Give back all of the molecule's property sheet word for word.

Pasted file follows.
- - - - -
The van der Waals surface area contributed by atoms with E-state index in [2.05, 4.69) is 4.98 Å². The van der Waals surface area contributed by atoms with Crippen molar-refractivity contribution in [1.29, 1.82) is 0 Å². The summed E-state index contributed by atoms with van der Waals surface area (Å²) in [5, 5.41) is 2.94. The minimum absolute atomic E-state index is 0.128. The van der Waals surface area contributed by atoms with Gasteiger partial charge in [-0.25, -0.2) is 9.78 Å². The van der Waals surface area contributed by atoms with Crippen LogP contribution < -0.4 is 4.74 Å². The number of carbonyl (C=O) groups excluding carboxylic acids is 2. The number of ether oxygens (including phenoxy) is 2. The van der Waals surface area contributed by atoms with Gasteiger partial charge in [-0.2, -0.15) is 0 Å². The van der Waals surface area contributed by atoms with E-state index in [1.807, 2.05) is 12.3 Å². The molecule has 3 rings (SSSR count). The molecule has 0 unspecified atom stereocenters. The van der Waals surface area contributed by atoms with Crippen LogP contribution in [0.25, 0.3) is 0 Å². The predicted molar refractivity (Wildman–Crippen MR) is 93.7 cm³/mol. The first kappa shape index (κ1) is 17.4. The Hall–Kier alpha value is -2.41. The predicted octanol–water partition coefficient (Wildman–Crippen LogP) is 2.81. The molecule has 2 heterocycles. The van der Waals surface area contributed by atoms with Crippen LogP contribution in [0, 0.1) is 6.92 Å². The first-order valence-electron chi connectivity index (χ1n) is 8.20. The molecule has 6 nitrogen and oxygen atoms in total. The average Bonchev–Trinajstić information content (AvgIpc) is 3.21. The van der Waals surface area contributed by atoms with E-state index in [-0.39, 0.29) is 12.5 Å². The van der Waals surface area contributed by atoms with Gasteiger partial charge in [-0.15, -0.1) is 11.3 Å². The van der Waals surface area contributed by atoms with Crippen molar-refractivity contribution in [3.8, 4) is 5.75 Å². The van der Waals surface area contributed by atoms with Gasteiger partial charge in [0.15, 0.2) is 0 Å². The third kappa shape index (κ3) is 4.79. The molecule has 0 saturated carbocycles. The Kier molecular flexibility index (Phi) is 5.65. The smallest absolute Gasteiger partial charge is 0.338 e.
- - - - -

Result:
The van der Waals surface area contributed by atoms with E-state index in [2.05, 4.69) is 4.98 Å². The van der Waals surface area contributed by atoms with Crippen molar-refractivity contribution in [1.29, 1.82) is 0 Å². The summed E-state index contributed by atoms with van der Waals surface area (Å²) in [5, 5.41) is 2.94. The minimum absolute atomic E-state index is 0.128. The van der Waals surface area contributed by atoms with Gasteiger partial charge in [-0.25, -0.2) is 9.78 Å². The van der Waals surface area contributed by atoms with Crippen LogP contribution < -0.4 is 4.74 Å². The number of carbonyl (C=O) groups excluding carboxylic acids is 2. The number of ether oxygens (including phenoxy) is 2. The van der Waals surface area contributed by atoms with Gasteiger partial charge in [-0.2, -0.15) is 0 Å². The van der Waals surface area contributed by atoms with E-state index in [1.807, 2.05) is 12.3 Å². The molecule has 3 rings (SSSR count). The molecule has 0 unspecified atom stereocenters. The van der Waals surface area contributed by atoms with Crippen LogP contribution in [0.25, 0.3) is 0 Å². The predicted molar refractivity (Wildman–Crippen MR) is 93.7 cm³/mol. The first kappa shape index (κ1) is 17.4. The Hall–Kier alpha value is -2.41. The predicted octanol–water partition coefficient (Wildman–Crippen LogP) is 2.81. The molecule has 2 heterocycles. The van der Waals surface area contributed by atoms with Crippen LogP contribution in [0, 0.1) is 6.92 Å². The first-order valence-electron chi connectivity index (χ1n) is 8.20. The molecule has 6 nitrogen and oxygen atoms in total. The average Bonchev–Trinajstić information content (AvgIpc) is 3.21. The van der Waals surface area contributed by atoms with E-state index in [-0.39, 0.29) is 12.5 Å². The van der Waals surface area contributed by atoms with Gasteiger partial charge in [-0.15, -0.1) is 11.3 Å². The van der Waals surface area contributed by atoms with Crippen molar-refractivity contribution in [3.8, 4) is 5.75 Å². The van der Waals surface area contributed by atoms with Gasteiger partial charge in [0.15, 0.2) is 0 Å². The third kappa shape index (κ3) is 4.79. The molecule has 0 saturated carbocycles. The Kier molecular flexibility index (Phi) is 5.65. The smallest absolute Gasteiger partial charge is 0.338 e.